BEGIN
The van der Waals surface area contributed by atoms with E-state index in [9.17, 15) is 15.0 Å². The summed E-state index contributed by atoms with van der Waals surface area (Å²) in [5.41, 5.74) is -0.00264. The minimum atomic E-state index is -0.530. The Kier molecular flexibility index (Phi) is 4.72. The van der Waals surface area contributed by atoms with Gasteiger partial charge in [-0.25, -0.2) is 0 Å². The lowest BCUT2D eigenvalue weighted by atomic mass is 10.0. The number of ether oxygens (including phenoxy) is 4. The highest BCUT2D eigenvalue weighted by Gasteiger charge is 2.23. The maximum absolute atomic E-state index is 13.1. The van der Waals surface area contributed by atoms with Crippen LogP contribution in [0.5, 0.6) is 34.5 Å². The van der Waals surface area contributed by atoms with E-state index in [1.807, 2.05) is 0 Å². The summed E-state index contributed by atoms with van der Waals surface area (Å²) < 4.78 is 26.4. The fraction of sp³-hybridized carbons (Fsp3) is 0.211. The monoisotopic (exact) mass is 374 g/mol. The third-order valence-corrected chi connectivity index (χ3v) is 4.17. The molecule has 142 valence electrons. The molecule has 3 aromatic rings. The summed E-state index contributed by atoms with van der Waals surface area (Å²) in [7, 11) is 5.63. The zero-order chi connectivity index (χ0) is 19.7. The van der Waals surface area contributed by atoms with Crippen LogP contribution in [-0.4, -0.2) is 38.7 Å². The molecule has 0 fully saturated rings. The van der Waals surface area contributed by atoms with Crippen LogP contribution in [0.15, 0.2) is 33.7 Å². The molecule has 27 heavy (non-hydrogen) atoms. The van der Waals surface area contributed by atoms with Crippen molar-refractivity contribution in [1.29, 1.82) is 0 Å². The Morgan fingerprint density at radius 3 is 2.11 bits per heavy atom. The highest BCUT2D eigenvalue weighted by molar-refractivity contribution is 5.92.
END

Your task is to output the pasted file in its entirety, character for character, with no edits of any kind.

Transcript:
The van der Waals surface area contributed by atoms with E-state index in [9.17, 15) is 15.0 Å². The summed E-state index contributed by atoms with van der Waals surface area (Å²) in [5.41, 5.74) is -0.00264. The minimum atomic E-state index is -0.530. The Kier molecular flexibility index (Phi) is 4.72. The van der Waals surface area contributed by atoms with Gasteiger partial charge in [-0.25, -0.2) is 0 Å². The lowest BCUT2D eigenvalue weighted by atomic mass is 10.0. The number of ether oxygens (including phenoxy) is 4. The highest BCUT2D eigenvalue weighted by Gasteiger charge is 2.23. The maximum absolute atomic E-state index is 13.1. The van der Waals surface area contributed by atoms with Crippen LogP contribution in [0.5, 0.6) is 34.5 Å². The van der Waals surface area contributed by atoms with E-state index in [1.807, 2.05) is 0 Å². The summed E-state index contributed by atoms with van der Waals surface area (Å²) < 4.78 is 26.4. The fraction of sp³-hybridized carbons (Fsp3) is 0.211. The monoisotopic (exact) mass is 374 g/mol. The third-order valence-corrected chi connectivity index (χ3v) is 4.17. The molecule has 142 valence electrons. The molecule has 3 aromatic rings. The summed E-state index contributed by atoms with van der Waals surface area (Å²) in [7, 11) is 5.63. The zero-order chi connectivity index (χ0) is 19.7. The van der Waals surface area contributed by atoms with Crippen LogP contribution in [-0.4, -0.2) is 38.7 Å². The molecule has 0 fully saturated rings. The van der Waals surface area contributed by atoms with Crippen LogP contribution in [0.15, 0.2) is 33.7 Å². The molecule has 27 heavy (non-hydrogen) atoms. The van der Waals surface area contributed by atoms with Crippen molar-refractivity contribution in [1.29, 1.82) is 0 Å². The Morgan fingerprint density at radius 3 is 2.11 bits per heavy atom. The highest BCUT2D eigenvalue weighted by molar-refractivity contribution is 5.92.